An Ongoing Success Story for Doc Fritchey TU
In northern Lebanon County, deep within State Game Lands #211, there is a movement afoot to combat the acidic effects of abandoned mine drainage into Rausch Creek, a major tributary of Stony Creek. The movement referred to is what is known technically as a mover diversion well, the first of its kind to be built in the United States. Patterned after a Swedish design, the original diversion well was constructed in 1987 as a joint project of Pennsylvania State University and the Dauphin Chapter of Trout Unlimited.
Ironically, the mover diversion well contains no moving parts. Instead, it’s the movement of stream water diverted by an upstream dam through a pipeline leading into a chamber containing crushed limestone. Water under hydraulic pressure enters the chamber through a nozzle which directs the flow against the limestone, causing the rock to be ground into powder before re-entering Rausch Creek.
Treating the acidic water of Rausch Creek results in a pH increase (the higher the number, the less acidity) from an average of about 4.0 above the well to over 6.0 several hundred yards below the outflow. Although the appearance of the clear water tumbling over rocks upstream of the well would lead the casual observer to conclude that the stream is of high quality, no fish life is present there. Downstream less than a hundred yards, healthy brook trout can sometimes be observed from the old stone arch bridge on the Stony Creek Trail.
Since Rausch Creek is the largest tributary to Stony Creek, the treated water has a profound effect on the main stem for a significant number of miles. Routine measurements of the pH near Allendale Forge some fifteen or so miles downstream reveal readings averaging over 6.0, adequate to support a year-round population of both brook and brown trout. Although other factors such as a stream’s metals content also must be weighed, research has shown that a minimum pH threshold of 5.0 will support a healthy trout population of all age classes. Prior to the diversion well installation in 1987, trout stocked in Stony Creek by the PA Fish & Boat Commission survived for relatively short periods due to the higher acidity levels.
Since 1987, the diversion well has been faithfully maintained by members of Doc Fritchey TU. Founded in 1971 as the Dauphin Chapter, the local chapter was later renamed in honor of Dr. John A. “Doc” Fritchey, Jr. who mounted a major campaign to save Stony Valley from planned commercial exploitation during the late 1960s and early 1970s. Weekly maintenance of the well has depended upon volunteer labor to transport approximately 2 tons of crushed limestone by wheelbarrow and shovel it into the treatment chamber, year-round.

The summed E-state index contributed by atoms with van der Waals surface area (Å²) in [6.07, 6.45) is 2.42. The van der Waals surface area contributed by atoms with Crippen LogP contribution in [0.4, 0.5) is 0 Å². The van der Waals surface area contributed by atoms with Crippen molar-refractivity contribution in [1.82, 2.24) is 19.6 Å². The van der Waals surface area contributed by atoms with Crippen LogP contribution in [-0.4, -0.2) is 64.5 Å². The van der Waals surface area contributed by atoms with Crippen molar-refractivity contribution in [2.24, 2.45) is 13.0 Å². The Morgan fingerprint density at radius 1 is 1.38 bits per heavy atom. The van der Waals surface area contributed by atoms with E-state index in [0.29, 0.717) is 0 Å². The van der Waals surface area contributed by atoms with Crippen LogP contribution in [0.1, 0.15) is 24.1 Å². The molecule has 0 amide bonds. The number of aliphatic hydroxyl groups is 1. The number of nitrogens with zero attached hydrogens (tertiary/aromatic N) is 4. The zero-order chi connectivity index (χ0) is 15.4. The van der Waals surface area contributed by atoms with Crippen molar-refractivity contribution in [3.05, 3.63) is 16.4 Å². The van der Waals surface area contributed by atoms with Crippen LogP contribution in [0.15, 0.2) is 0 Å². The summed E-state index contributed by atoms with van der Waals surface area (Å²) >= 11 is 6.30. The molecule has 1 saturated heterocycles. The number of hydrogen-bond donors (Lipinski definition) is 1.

Over the years it was observed during periods of higher than normal flow that pH levels downstream from the well would temporarily drop to as low as 5.3, seriously threatening the integrity of the fish population. Since the original plan developed by Dr. Dean E. Arnold of the PA Cooperative Fish & Wildlife Research Unit suggested a supplementary well to handle high streamflow conditions, Doc Fritchey TU personnel decided in 2000 to add a second well in tandem with the original installation.
Chapter volunteers went to work in August 2000 constructing the supplementary well. The original diversion dam was restructured, approximately 100 yards of trenching was dug and pipe laid, and the new concrete well chamber was installed. Although significant manual labor was involved, a donation of earth-moving equipment by local Caterpillar dealer Cleveland Brothers greatly reduced the man-hours and the physical effort required. Funds for purchasing project materials were provided under grants from national TU’s Embrace-A-Stream Program and the Eastern PA Coalition for Abandoned Mine Reclamation (EPCAMR). Since additional tonnage is required to charge the second well, the limestone supply was moved down the hill adjacent to the wells, now allowing volunteers to shovel stone directly from the stockpile into both chambers.
Doc Fritchey TU is thankful for all of the volunteer support over the years, and particularly appreciates the ongoing donation of limestone from Pennsy Supply’s Annville quarry and transportation of limestone to the site by Sensenig Excavating, following the many years of transportation services previously provided by Reigel Brothers Trucking.
Anyone who is interested in helping with weekly maintenance is welcome to show up at the Stony Creek Trail northern gate on State Game Lands #211, just west of Gold Mine Road at the base of Second Mountain. Check the Calendar page for the current schedule.